Have you ever heard of the 80/20 rule? It says that 80% of your sales come from 20% of your sales people, or that 80% of your revenue comes from 20% of your clients. There are always top performers, who require very little added motivation to perform, who comprise that elite top 20%. Then you have your bottom 20% who won’t get motivated no matter what you do. So forget about them. Lastly, you have the middle 60%. These are your average performers who are typically what you want to target with a sales incentive programs. We call them the “Sweet 60.”
These are the people who are motivated by a sales incentive or recognition program, and who our programs are most useful on. But when your sales incentive program isn’t utilized correctly, it can be ineffective and/or harmful to your organization and your “Sweet 60” will stay right where they are – in the middle of the road. So if you want to get that 60% on the road to success, avoid the following tactics when planning your sales incentive program. They are proven to fail.[ezcol_1half]
- Do not reward the wrong behaviors – Managers often begin an incentive program to increase sales. Unfortunately, that often leads to rewarding the team for closing a deal. Never reward for just selling - that’s the job. Reward the individuals that reaching your goal and for surpassing it.
- Do not encourage discounted pricing – Sales people are infamous gutting the price in order to close the sale. As a rule of thumb, landing these accounts should result in a reward; however, there is always a gray area, for the BIG accounts. Your bottom line must grow in order to qualify for the incentive.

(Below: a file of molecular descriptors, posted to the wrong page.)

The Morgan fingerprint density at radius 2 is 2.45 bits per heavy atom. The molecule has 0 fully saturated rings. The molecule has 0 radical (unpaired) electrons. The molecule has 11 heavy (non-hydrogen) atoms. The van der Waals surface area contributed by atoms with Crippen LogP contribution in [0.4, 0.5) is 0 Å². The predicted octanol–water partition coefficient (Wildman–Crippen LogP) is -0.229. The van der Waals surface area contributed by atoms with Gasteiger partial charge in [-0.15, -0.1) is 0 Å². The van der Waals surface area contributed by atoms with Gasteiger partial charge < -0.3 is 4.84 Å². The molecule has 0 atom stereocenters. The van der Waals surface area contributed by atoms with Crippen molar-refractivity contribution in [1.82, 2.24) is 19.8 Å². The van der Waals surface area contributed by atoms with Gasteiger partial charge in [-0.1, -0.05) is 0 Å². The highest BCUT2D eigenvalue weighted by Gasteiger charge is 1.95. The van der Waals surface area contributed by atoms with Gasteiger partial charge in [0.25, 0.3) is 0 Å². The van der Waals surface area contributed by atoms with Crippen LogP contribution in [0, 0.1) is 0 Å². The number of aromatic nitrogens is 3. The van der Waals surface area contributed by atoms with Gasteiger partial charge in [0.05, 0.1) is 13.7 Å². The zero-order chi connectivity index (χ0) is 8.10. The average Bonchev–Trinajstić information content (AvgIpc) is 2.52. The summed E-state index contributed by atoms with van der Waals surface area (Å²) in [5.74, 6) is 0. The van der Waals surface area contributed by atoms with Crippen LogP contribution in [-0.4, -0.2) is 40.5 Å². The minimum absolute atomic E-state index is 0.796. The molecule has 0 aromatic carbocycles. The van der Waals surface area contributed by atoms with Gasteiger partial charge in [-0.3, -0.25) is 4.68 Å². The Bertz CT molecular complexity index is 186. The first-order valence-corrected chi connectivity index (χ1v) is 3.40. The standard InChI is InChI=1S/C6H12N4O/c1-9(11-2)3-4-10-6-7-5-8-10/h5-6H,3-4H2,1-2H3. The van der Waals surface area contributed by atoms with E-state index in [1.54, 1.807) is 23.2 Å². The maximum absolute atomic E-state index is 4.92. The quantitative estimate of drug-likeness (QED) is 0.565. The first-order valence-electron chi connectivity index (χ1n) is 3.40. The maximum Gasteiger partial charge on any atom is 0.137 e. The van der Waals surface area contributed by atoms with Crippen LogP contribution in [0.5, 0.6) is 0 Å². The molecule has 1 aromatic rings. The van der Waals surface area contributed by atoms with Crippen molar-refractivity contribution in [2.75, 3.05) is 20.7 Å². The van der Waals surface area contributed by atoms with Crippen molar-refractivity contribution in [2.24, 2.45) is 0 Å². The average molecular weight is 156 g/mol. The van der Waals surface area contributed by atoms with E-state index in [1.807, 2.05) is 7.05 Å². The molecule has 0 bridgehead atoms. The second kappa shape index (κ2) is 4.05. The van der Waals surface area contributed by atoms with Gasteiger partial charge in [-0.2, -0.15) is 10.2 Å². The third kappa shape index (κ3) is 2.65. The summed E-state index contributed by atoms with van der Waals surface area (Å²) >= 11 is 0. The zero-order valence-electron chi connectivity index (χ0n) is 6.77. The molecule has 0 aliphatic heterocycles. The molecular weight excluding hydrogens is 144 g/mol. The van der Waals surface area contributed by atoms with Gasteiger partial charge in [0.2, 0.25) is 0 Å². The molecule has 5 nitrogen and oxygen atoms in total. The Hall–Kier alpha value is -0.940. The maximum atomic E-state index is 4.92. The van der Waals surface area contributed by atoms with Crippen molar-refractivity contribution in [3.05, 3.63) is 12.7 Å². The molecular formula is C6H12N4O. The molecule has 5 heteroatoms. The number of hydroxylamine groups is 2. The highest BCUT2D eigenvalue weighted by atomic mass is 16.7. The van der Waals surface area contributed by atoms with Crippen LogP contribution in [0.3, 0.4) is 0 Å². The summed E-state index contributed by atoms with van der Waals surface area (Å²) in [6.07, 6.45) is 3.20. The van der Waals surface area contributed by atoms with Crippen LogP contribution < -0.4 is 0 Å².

- Do not cap performance – Capping sales volume is crazy. So is capping the reward capability if someone “sales too much.” Is there such a thing? In most cases, if you remove the reward, you lose the extra drive and motivation, ultimately selling yourself short.
- Do not create an imbalance between risk and reward - When there is no challenge to your sales incentive program and you reward for your team for doing the bare minimal, the whole thing becomes imbalanced thereby ineffective.Well-planned incentive programs make the participant put in substantial effort to earn their rewards. On the flip side, goals should not be set too high. Finding the balance is key to the success of your incentive program.
- Do not reward non-actions –Your incentive program needs to reward productivity based behaviors. Reward those who surpass your goals, not those who just show up to work.
If you want to optimize the effects your sales incentive program has on your bottom line, avoid the five tactics listed. Doing so will help you ensure that you get the most movement out of the sweet 60%.